Tóibín likens Arts Council to North Korea in row over Aosdána funding
Writer Colm Tóibín has likened the approach of the Arts Council to Stalin or North Korea in a furious row over the future of Aosdána.
The Arts Council has sent a lengthy Review Document to Aosdana, the body which supports Irish artists, demanding major changes in the way the organisation operates. The proposed changes are so fundamental and drastic they have been likened to what would happen in North Korea by leading author and Aosdana member Colm Toibin.
The changes would give the Arts Council a more direct involvement in the running of Aosdana, in the selection method for new members and in the way current members are financially supported, if at all. Up to now these functions have been carried out exclusively by Aosdana itself which is a self governing body.
Aosdana was set up in 1981 by the then Taoiseach Charles Haughey at the suggestion of his cultural advisor Anthony Cronin. It is limited to 250 artists. Membership, which is for life, is by peer election among the existing members. Many of the members claim the "cnuas", the annual tax-free stipend of €17,180 designed to allow artists to devote themselves full time to their art.
This takes up almost all of the annual €2.7million funding Aosdana gets via the Arts Council. It is because the Council holds the purse strings that it is in a position to now demand what it says are necessary changes aimed at making Aosdana more effective.
One major point at issue is that the cnuas is paid for life, although payment is reviewed every five years and artists have to report their activity every year. To continue getting the cnuas members have to show they have produced a "work of merit" within the previous five years.
This has become a problem because of the high age profile of Aosdana members. The Arts Council is proposing a tighter definition of what being an active artist is and it appears likely that some older, less productive members will be denied payment of the cnuas in the future. The majority of Aosdana members are over 60 and a significant number are in their 70s and 80s.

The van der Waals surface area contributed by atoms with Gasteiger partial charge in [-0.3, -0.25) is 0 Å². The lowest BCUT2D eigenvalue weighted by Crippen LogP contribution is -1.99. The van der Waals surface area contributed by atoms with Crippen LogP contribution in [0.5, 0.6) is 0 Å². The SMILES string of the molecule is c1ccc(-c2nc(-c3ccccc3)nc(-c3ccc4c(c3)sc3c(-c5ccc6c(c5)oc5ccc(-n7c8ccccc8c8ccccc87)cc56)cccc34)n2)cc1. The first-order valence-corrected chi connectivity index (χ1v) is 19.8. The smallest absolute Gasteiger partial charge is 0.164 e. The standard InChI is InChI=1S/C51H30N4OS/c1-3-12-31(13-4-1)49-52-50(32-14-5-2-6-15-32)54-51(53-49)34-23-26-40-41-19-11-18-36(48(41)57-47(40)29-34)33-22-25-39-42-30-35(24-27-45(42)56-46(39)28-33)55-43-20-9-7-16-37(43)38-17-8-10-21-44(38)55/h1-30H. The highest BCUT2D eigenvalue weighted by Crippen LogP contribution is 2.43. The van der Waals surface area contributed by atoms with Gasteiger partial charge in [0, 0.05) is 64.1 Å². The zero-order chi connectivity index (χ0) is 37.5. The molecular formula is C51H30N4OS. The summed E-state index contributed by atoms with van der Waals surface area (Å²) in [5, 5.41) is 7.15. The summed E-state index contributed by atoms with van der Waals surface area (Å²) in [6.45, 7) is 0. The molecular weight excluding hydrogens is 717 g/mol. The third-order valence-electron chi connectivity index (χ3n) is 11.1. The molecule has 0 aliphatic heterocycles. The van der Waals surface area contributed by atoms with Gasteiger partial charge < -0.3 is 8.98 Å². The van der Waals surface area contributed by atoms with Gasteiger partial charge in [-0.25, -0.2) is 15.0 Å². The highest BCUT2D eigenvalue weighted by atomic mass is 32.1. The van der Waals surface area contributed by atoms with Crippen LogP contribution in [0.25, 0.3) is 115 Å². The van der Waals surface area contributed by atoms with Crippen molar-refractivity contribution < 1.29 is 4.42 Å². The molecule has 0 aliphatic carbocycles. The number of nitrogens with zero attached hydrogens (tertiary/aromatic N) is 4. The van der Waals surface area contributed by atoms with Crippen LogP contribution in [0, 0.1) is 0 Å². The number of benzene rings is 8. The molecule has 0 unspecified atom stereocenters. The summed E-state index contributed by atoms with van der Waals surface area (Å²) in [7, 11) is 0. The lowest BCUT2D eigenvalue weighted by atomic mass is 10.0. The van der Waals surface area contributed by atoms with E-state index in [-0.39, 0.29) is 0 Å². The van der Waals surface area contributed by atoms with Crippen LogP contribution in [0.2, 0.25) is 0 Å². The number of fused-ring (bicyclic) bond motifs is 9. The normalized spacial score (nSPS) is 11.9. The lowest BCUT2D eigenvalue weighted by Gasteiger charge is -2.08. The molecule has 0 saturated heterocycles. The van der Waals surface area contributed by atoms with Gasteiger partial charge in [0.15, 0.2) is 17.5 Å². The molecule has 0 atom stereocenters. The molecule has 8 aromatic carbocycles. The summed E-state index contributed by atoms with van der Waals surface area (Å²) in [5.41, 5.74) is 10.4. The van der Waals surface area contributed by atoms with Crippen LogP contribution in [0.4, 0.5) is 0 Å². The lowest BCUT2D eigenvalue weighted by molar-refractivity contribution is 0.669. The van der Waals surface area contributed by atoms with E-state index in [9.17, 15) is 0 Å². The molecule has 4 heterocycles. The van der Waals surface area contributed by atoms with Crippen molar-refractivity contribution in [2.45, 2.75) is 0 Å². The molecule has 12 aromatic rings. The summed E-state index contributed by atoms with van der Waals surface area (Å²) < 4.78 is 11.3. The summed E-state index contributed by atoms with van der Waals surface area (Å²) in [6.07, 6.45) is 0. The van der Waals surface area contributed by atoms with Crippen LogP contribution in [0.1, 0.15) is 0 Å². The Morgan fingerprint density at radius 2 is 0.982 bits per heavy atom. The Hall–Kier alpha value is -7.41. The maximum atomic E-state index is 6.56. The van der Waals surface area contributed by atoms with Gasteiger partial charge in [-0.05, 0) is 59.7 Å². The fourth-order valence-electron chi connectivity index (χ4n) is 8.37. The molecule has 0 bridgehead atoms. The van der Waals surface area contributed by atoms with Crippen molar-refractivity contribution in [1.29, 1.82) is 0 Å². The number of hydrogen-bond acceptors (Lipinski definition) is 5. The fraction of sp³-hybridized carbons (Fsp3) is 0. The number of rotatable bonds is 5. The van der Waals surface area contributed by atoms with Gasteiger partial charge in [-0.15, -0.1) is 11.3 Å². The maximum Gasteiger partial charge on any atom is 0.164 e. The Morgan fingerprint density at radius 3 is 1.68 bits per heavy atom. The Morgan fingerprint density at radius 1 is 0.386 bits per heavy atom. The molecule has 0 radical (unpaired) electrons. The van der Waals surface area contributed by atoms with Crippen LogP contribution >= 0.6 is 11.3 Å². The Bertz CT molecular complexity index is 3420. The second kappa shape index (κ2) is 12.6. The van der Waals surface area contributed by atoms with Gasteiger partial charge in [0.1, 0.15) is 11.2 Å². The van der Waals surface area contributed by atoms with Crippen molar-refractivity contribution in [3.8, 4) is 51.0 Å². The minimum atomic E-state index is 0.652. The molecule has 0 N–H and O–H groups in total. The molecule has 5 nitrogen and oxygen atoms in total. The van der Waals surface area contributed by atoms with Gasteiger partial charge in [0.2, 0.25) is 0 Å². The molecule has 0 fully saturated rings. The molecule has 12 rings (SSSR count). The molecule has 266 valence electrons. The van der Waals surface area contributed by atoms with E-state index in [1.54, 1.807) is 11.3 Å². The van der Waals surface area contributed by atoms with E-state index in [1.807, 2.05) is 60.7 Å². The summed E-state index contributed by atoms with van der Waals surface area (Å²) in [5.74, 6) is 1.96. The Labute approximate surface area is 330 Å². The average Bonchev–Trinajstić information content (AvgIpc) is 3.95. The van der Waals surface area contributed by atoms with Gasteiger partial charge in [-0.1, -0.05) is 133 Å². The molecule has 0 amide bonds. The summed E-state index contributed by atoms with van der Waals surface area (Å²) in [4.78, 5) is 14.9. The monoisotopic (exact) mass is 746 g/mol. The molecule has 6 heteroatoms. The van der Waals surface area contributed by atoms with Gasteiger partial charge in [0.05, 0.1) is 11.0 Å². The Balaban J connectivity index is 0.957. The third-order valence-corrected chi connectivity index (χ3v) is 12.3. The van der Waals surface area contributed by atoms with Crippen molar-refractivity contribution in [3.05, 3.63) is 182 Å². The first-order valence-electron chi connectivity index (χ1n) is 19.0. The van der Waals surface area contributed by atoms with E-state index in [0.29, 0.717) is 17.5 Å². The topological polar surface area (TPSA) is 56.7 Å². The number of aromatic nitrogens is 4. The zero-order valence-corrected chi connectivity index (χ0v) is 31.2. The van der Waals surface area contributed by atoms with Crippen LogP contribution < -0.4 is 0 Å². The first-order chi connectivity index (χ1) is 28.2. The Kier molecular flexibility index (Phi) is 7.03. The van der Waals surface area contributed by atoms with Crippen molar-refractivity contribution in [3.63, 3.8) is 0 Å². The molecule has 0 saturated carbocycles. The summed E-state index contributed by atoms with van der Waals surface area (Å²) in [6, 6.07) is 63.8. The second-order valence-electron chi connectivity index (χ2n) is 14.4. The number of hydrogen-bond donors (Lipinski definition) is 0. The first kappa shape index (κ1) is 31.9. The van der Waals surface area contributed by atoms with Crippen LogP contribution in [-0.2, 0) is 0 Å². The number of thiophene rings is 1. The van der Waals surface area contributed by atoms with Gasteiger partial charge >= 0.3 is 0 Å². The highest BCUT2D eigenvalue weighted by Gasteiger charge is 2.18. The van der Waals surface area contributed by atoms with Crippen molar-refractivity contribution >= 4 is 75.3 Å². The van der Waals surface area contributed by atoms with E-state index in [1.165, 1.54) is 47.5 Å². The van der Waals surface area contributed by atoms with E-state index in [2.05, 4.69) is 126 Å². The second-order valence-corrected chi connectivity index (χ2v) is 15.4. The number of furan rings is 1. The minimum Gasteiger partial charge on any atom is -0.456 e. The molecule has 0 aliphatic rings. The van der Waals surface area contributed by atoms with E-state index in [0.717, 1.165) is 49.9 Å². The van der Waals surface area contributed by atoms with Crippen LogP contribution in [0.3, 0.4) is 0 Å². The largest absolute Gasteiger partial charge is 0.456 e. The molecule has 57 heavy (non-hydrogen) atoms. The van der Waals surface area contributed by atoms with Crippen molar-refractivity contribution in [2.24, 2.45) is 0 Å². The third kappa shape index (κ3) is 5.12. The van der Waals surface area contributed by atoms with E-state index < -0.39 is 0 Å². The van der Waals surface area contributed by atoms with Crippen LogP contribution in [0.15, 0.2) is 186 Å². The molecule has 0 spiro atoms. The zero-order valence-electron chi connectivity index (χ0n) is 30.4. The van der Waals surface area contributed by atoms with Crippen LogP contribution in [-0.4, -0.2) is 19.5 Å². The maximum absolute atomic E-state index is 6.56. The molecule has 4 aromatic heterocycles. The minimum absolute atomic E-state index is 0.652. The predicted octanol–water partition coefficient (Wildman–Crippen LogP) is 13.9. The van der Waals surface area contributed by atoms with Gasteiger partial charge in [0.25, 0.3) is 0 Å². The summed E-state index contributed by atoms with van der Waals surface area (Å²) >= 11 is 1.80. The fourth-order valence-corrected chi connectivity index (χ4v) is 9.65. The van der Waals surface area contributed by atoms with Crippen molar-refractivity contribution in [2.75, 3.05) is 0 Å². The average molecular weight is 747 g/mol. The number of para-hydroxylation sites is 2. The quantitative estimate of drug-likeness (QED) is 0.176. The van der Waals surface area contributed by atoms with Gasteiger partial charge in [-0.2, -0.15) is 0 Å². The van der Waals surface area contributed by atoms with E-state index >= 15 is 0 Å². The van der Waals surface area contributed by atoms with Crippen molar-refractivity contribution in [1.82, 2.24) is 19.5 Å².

Recently the renowned painter Patrick Pye, who is 89, was refused a renewal of his cnuas despite producing evidence of continuing artistic activity. His family have protested strongly to the Council and are making his case public.
The Council is proposing a new definition for eligibility for the cnuas. At present to get the cnuas one has to be a "full-time practising artist." The Arts Council has now decided that this definition will be changed to "working artists engaged in productive practice".
The change may seem minor, but it puts the emphasis on artistic productivity. The Arts Council has also decided that sample audits will be undertaken annually to confirm the ‘productive practice’ aspect of the artists planned work as reported in cnuas applications and annual artistic activity reports.
Among other changes to be introduced are the phasing out of the Aosdána pension scheme and the ending of the inclusion of Aosdána members in the Arts Council’s Employee VHI scheme.
The Arts Council also wants changes in the entry procedures for new members of Aosdána. In the future this would involve an external panel comprising high profile national and international individuals nominated by both the Arts Council and Aosdana which would review the new member nominations.
The Arts Council also said that Aosdana members of pensionable age should be encouraged to claim their full entitlements from the state.
In an angry six page letter to the Arts Council in response to the Review Document, Colm Toibin objects to the new definition of those eligible for the cnuas as "working artists engaged in productive practice."
"The first problem with this, as I'm sure you will agree, is that the phrase ‘working artists engaged in productive practice’ sounds oddly North Korean, or is like a phrase that could have been used by Stalin about recalcitrant farmers in the Soviet Union."
Toibin's letter goes on to point out that many artists go on working into their 80s, producing valuable work; he mentions Picasso as an example and various writers.
Toibin is scathing about the Arts Council proposal that the cnuas would be suspended if an artist is "temporarily incapacitated due to ill-health." He points out that W.B.Yeats was incapacitated at the end of his life with heart disease but that days before he died he wrote his poem Cuchulain Comforted, "one of the greatest poems in the English language."
He alos say that many artists have periods in which they produce very little, even though they continue to work. "In the case of James Joyce, who ‘produced’ nothing between 1922 and 1939, what would you have done?" he asks the Arts Council.
"I draw your attention to the fact that John McGahern published no novel between 1979 and 1990. I know, because I was in regular touch with him during some of those years, how much he struggled, but he ‘produced’ no novel.
"If he had been in receipt of a cnuas, would you really have sent ‘auditors’ down to Leitrim to do ‘a sample audit’ of what he was doing?"
The annual general meeting of Aosdana involving all the members takes place next Monday and is likely to be the most stormy gathering of its kind since the organisation was set up over 30 years ago.